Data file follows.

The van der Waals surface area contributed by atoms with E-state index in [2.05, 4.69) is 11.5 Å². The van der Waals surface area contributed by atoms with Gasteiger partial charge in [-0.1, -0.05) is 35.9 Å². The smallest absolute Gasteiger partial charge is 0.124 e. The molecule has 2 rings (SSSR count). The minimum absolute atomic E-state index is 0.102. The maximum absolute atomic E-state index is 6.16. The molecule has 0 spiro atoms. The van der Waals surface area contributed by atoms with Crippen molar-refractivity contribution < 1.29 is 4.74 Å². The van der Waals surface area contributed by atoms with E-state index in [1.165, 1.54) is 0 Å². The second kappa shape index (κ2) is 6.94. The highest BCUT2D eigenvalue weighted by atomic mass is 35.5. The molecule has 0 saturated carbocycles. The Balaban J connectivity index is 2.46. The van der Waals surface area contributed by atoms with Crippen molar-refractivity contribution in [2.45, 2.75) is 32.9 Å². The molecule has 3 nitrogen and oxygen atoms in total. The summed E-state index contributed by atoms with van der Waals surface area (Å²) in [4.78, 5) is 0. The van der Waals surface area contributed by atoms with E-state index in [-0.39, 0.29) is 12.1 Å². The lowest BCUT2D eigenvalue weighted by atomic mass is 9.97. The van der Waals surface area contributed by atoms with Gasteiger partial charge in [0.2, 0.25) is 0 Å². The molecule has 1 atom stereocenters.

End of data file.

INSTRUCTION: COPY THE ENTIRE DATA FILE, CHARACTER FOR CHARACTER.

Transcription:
The van der Waals surface area contributed by atoms with E-state index in [2.05, 4.69) is 11.5 Å². The van der Waals surface area contributed by atoms with Gasteiger partial charge in [-0.1, -0.05) is 35.9 Å². The smallest absolute Gasteiger partial charge is 0.124 e. The molecule has 2 rings (SSSR count). The minimum absolute atomic E-state index is 0.102. The maximum absolute atomic E-state index is 6.16. The molecule has 0 spiro atoms. The van der Waals surface area contributed by atoms with Crippen molar-refractivity contribution < 1.29 is 4.74 Å². The van der Waals surface area contributed by atoms with E-state index in [1.165, 1.54) is 0 Å². The second kappa shape index (κ2) is 6.94. The highest BCUT2D eigenvalue weighted by atomic mass is 35.5. The molecule has 0 saturated carbocycles. The Balaban J connectivity index is 2.46. The van der Waals surface area contributed by atoms with Crippen molar-refractivity contribution in [2.45, 2.75) is 32.9 Å². The molecule has 3 nitrogen and oxygen atoms in total. The summed E-state index contributed by atoms with van der Waals surface area (Å²) in [4.78, 5) is 0. The van der Waals surface area contributed by atoms with E-state index in [-0.39, 0.29) is 12.1 Å². The lowest BCUT2D eigenvalue weighted by atomic mass is 9.97. The van der Waals surface area contributed by atoms with Gasteiger partial charge in [0.2, 0.25) is 0 Å². The molecule has 1 atom stereocenters.